My latest rant is the result of reading that Minnesota is going to require B20 biodiesel fuel usage in all diesel engines. Please, don’t misunderstand me: I’m all for biodiesel as an alternate diesel fuel. However, the EPA, environmental activists and “Big Ag” often don’t let the truth get in the way of their mission. I was involved with motorcycle emissions in their formative days, so I speak from experience.
At the EPA meeting announcing the advent of motorcycles emissions regulations, only the lawyers and the EPA administrators were allowed to speak. The technical people sat quietly on the sidelines. When someone in the audience asked the EPA a difficult question, the lawyers would stand up and tell us why the EPA couldn’t or wouldn’t answer our questions.
The facts were that emissions from motorcycles accounted for only 1% to 1.5% of Los Angeles’s total emissions from transportation. A well-done study came to that conclusion. Emissions from lawn care equipment was also on the order of 1%.
But the politicians were on a mission. We were going to have motorcycle emissions regulations come hell or high water. I wondered if the loud sounds of some motorcycles, particularly those made by my employer at the time, had infuriated environmental activists.
Once again, we see the same misinformation that we’ve witnessed in the recent past with ethanol. Big Ag and the farm lobby have created huge businesses out of biofuels, and they are doing everything they can to grow these businesses. Don’t let the facts get in the way!
Before my friends from the north get into trouble with their diesels next winter, let me give you the facts about biodiesel fuels. First, let’s mention engine durability. Most diesel engine manufacturers recommend biodiesel blends no higher than B20, although several of them prefer the use of B5 or B10. Higher concentrations of biodiesel can cause durability problems. Biodiesel doesn’t evaporate as readily as gasoline or diesel fuel. When it builds up in the crankcase, it stays there until the next oil change. This isn’t usually a problem with standard drain intervals, but I would be leery of extended oil change intervals.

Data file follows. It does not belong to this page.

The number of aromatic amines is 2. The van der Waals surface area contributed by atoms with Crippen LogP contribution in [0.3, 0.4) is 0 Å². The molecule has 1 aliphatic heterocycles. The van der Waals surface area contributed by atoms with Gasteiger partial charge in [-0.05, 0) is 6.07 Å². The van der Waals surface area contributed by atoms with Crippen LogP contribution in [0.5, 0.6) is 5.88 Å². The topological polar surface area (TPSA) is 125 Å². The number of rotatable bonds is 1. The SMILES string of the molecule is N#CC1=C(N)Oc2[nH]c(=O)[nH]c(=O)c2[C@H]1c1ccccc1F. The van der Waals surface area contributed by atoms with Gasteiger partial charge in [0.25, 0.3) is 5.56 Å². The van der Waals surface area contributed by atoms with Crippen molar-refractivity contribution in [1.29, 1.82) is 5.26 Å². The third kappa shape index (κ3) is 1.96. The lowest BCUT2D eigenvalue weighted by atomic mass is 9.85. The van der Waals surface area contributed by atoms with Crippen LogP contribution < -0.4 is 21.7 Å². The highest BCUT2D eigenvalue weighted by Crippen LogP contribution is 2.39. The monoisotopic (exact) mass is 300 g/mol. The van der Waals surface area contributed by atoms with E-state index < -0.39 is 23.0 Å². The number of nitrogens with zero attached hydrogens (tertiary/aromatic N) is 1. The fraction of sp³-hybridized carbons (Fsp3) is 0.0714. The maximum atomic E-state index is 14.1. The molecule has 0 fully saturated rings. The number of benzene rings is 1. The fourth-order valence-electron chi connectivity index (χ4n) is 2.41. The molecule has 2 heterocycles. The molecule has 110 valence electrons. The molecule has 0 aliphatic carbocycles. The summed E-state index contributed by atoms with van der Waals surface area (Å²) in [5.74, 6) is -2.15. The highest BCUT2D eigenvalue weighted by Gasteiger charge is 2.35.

Biodiesel also forms waxy deposits at low temperatures. The higher the concentration, the bigger the problem. Cold flow inhibitors can help, but they aren’t 100% effective. Biodiesel gelling can be effectively inhibited as long as ambient temperatures remain above 20°F.
Biodiesel fuel is also hygroscopic. That means it absorbs water. It doesn’t absorb nearly as much water as ethanol, but I don’t have to tell you what water does to your fuel system and engine combustion.
The emissions benefits of using biodiesel are often overstated. B20 reduces GHG (CO2) emissions by approximately 15%, but nitrogen oxide (NOx) emissions are actually increased due to its hotter combustion than diesel fuel.
Biodiesel is biodegradable, non-toxic and safer to handle than ULSD fuel, so those are definite pluses. Biodiesel also has a higher cetane number and better lubricity, and I like the fact that it can be produced from a wide variety of sources including animal fats, recycled restaurant grease, vegetable oils, palm oil and soy beans.
Biodiesel also doesn’t adversely affect fuel economy as much as ethanol does. E85 can cut fuel economy almost in half. B100 only reduces fuel economy approximately 10%, and B20 only reduces fuel economy by about 2%.
So, those are the facts. Another fact is that Minnesota isn’t going to use B20 in the winter. It ain’t gonna happen, folks. You can cut B20 with #1 ULSD or kerosene (thereby reducing fuel efficiency even further), but truckers will be unable to overcome the low-temperature problems unless there is a scientific breakthrough. And their fuel economy will degrade.